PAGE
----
Golf fans would be hard-pressed to avoid the countless stories recounting in minute detail the intricate swing changes Tiger Woods is making under Sean Foley’s tutelage. After all the hot air pundits have expended on the subject, wouldn’t it be something if golf’s No. 5 were able to capture his first victory in 16 months by reverting to the putting stroke his father taught him back in the day?
If he wins this week’s Arnold Palmer Invitational, Tiger may indeed have his late father to thank for helping him, once again, lift a trophy at the end of a golf tournament.
“I went back to all of my old stuff that my dad and I used to work on,” Woods told reporters Wednesday at Bay Hill Club & Lodge. “And that’s when I felt that my stroke started becoming more sound, more solid, my speed became better.”
Playing the first two rounds Thursday and Friday with the big-hitting Dustin Johnson and Gary Woodland, Woods conceded the long game to the 20-somethings. “I’ll definitely be hitting first from the fairway all day tomorrow with Dustin and Woodland in the group,” Woods tweeted to his 672,000 Twitter followers Wednesday afternoon.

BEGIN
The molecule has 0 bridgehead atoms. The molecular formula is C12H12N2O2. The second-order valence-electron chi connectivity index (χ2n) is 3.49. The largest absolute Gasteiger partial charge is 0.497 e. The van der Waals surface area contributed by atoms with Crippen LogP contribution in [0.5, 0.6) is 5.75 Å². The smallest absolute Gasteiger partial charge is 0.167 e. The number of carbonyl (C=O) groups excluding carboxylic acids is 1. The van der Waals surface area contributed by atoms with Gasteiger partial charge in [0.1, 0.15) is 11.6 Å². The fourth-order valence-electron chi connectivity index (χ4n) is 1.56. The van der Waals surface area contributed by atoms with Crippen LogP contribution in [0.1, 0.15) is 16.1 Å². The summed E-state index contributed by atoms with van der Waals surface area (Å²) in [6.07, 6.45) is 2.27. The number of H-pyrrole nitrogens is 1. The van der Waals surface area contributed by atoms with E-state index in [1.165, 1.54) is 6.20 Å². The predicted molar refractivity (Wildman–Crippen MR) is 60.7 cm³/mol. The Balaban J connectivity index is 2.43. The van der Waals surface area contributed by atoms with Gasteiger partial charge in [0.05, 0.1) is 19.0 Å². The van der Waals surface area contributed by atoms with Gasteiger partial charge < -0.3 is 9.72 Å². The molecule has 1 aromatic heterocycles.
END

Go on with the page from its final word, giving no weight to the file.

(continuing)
That means Woods — who said he had become a “streaky putter” over the past few years by not practicing enough with his flat stick — will have to make up ground with his short game and on the green.
“I took for granted my putting, and didn’t really spend a lot of time doing it,” Woods said. “I was expecting to go out there and putt well every day. I’ve got to log in the hours, so I went back to doing that and this year I’ve putted much better.”
Indeed, as Woods pointed out, he had carded only one three-putt in his three events so far this season. He also needed just 25 putts in the final round at Doral’s TPC Blue Monster two weeks ago. Compare that to his 101st ranking this year in both average putts per round and, according to PGATour.com’s Brian Wacker, putts made from no more than five feet, and perhaps Tiger — with the help of his dad — has figured out how to fix his short-club woes.
“I don’t know what that dude saw in my game,” Woods said, “but he really knew putting and he knew my stroke. My dad really knew my stroke.”